Saturday, January 30, 2010

Coworking in Austin: Texas Coworking

Recently, I saw a tweet from someone I've been following on Twitter for a while: "Texas Coworking now open at 200 East Sixth, see http://texascoworking.comfor details on this new Austin coworking space"

The tweeter was Paul Terry Walhus, who runs and has been a fixture in the Austin tech (and coworking) scene for a while. Along with Derek Williams, a "serial startup engineer" and data consultant, Walhus has rented a space on the third floor of the historic Hannig Row building - across from Buffalo Billiards and the Driskill Hotel on East 6th Street.

As Walhus told me, they had not really planned to open a space - although they had wanted one. They had gone to Conjunctured for meetings, and they liked the idea. But this space opportunity fell in their laps: they found out about the space, moved quickly ("rent is cheap" in the downturn), and signed the lease on the December 31. Consequently, they have not been able to build a community before opening their coworking space, as is typical coworking practice. But that doesn't seem to have hurt them: They already have five clients, mostly women, mostly creatives ranging from web development to handcrafts. And they've maintained good relations with other coworking spaces: proprietors from Conjunctured, Cospace, and LINK Coworking had already contacted them and either toured or planned to tour. They had also discussed a local version of a coworking visa, in which people who purchase one membership can work in other spaces.

Part of what makes this cooperation work - and, I suspect, what will make the coworking visa relatively unused - is the diversity of these spaces. As I've suggested in earlier blog posts, every coworking space seems to be different, not just in configuration, but also in philosophy and clientele.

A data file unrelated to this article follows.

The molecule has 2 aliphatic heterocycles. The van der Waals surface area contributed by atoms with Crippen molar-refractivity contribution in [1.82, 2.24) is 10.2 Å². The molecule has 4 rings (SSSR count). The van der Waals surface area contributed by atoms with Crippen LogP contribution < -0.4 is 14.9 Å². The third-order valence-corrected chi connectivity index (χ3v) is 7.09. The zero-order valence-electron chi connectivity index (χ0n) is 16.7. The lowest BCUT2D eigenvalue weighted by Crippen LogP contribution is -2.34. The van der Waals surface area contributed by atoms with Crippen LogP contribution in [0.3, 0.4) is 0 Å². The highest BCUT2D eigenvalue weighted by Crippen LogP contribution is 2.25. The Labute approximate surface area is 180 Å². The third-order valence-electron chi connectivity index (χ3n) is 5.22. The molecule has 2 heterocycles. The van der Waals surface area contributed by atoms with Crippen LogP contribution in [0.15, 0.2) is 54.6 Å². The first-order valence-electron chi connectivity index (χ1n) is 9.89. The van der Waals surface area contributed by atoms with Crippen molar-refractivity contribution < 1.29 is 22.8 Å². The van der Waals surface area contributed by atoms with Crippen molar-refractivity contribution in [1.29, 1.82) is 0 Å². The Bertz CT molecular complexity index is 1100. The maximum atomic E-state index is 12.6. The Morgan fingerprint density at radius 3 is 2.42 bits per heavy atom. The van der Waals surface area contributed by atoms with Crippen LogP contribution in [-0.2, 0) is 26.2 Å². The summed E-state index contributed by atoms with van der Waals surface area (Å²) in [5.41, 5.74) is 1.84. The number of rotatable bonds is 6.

At Texas Coworking, the configuration is interesting and so is the location. (They have their own picture gallery, but I took my own, shown below.) A spacious board room can accommodate - and has already accommodated - meetings of local organizations. Indeed, it's central to the space, since the proprietors envision a Day mode (coworking) and a Night mode (local tech events).
A terrace overlooks Austin's famous Sixth Street and the Austin Convention Center, home of South by Southwest, a few blocks away. Perfect for hosting SXSW Interactive parties and gatherings, they tell me.
Inside, Texas Coworking offers an open-plan area, cubicles, and dedicated offices with a view on Sixth Street. The plan is to offer differential pricing.

From Coworking: Texas Coworking

From Coworking: Texas Coworking

Texas Coworking also offers a kitchen and a dedicated server room (not shown). The server room - and professional data management and security - provide a service that is so far unique among coworking spaces in Austin. The server room will house Linux and Windows 2008 servers, it will have a dedicated "IT guy," and it will allow Texas Coworking to offer a dozen dedicated IP addresses. Naturally, Ethernet ports lead to all rooms.
From Coworking: Texas Coworking
The former space owner, a design firm, decided to "go virtual." Walhus tells me that they have contacted the owner and invited her to cowork there.

At the front, the Texas Coworking sign is not up yet, and they don't yet have a concierge - a concierge who will connect people, getting to know clients and finding opportunities for them to collaborate. The physical mail slots, however, are already there and waiting to be filled.